I am often asked by companies with whom I work whether focus groups, surveys or customer panels are useful in learning what customers want and more importantly, what they will pay for. Sure, these techniques are helpful and sometimes can lead to useful insights. But it is usually a huge strategic mistake to base investment decisions or innovation projects on data gathered through these means. Why? A benign explanation is that we are all massively unaware of what really does drive our behavior. A less charitable explanation is that when people are asked questions, they tend to respond the way they think the person asking would like them to (which is one reason why doctors always double the number of drinks per day patients report consuming).
This issue came to mind earlier today, when I read that Burger King is phasing out it’s slightly-less-bad-for-you brand of French fries, called “satisfries” leaving the decision of whether to continue to offer them to its franchisees. Here’s the thing – according to the New York Times, a box of satisfries still weighs in (no pun intended) at 270 calories, compared to the regular product which will provide 340 calories. I mean, c’mon, do the math – for 70 calories of difference, why make the sacrifice of ordering something that’s different than your normal preference?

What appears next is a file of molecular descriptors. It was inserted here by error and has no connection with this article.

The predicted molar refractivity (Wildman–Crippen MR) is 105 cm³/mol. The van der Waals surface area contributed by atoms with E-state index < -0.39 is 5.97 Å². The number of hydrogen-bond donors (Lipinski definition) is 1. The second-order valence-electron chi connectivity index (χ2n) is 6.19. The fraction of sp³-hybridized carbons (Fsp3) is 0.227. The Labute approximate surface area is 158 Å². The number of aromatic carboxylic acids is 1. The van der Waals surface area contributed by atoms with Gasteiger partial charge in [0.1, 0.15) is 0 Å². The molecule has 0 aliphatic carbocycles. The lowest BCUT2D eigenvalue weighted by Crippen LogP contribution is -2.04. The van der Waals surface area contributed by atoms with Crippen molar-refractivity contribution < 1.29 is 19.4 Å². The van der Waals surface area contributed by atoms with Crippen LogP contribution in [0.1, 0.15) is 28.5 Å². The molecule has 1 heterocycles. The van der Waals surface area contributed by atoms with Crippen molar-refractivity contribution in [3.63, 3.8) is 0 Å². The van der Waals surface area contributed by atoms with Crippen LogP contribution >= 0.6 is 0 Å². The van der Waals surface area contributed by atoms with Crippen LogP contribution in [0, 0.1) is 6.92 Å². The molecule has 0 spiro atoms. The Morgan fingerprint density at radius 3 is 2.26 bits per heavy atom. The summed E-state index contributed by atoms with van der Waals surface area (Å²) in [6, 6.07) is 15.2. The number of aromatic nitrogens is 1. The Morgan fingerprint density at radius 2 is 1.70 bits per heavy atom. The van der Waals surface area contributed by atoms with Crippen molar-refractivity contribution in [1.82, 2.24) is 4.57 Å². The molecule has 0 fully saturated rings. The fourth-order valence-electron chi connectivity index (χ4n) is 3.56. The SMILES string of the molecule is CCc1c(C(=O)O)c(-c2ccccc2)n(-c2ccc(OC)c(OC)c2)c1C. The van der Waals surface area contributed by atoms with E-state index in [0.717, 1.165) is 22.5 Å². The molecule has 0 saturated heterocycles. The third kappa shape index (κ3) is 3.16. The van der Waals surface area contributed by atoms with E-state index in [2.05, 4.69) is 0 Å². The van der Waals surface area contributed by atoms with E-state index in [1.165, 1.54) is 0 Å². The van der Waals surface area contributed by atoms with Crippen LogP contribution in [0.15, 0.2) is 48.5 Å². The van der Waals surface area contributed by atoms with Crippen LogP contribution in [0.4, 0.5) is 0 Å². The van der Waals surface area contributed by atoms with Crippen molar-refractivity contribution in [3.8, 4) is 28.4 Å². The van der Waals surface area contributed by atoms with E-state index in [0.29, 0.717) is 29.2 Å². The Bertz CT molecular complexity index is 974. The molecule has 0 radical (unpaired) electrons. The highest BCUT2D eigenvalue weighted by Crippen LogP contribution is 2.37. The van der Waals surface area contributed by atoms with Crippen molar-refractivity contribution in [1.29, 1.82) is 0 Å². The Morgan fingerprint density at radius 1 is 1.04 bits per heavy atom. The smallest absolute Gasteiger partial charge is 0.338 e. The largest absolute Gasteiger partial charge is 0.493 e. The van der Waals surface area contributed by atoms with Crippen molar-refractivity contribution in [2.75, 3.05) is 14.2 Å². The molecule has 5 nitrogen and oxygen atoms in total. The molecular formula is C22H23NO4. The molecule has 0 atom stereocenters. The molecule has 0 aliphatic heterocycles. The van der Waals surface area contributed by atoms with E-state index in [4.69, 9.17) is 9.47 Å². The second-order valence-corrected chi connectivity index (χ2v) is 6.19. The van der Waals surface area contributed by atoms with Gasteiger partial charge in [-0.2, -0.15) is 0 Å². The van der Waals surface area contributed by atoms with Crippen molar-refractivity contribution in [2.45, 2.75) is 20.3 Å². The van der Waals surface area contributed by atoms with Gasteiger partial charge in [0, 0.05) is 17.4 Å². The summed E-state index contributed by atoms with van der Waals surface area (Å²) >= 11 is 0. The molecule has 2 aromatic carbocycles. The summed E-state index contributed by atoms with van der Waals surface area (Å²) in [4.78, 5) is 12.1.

So, what are some better solutions? One is prototyping. Rather than guess how customers will respond to an offer, mock it up and try it out. Another closely related one is experimentation. Of course, you have to test the right hypotheses if your experiment is going to yield real insight. Finally, observation of the customer in the wild, in their natural habitat can be invaluable. Procter & Gamble’s well known “working it” and “living it” programs would be examples. At any rate, the golden rule still applies – don’t listen to what customers tell you, understand how they actually behave.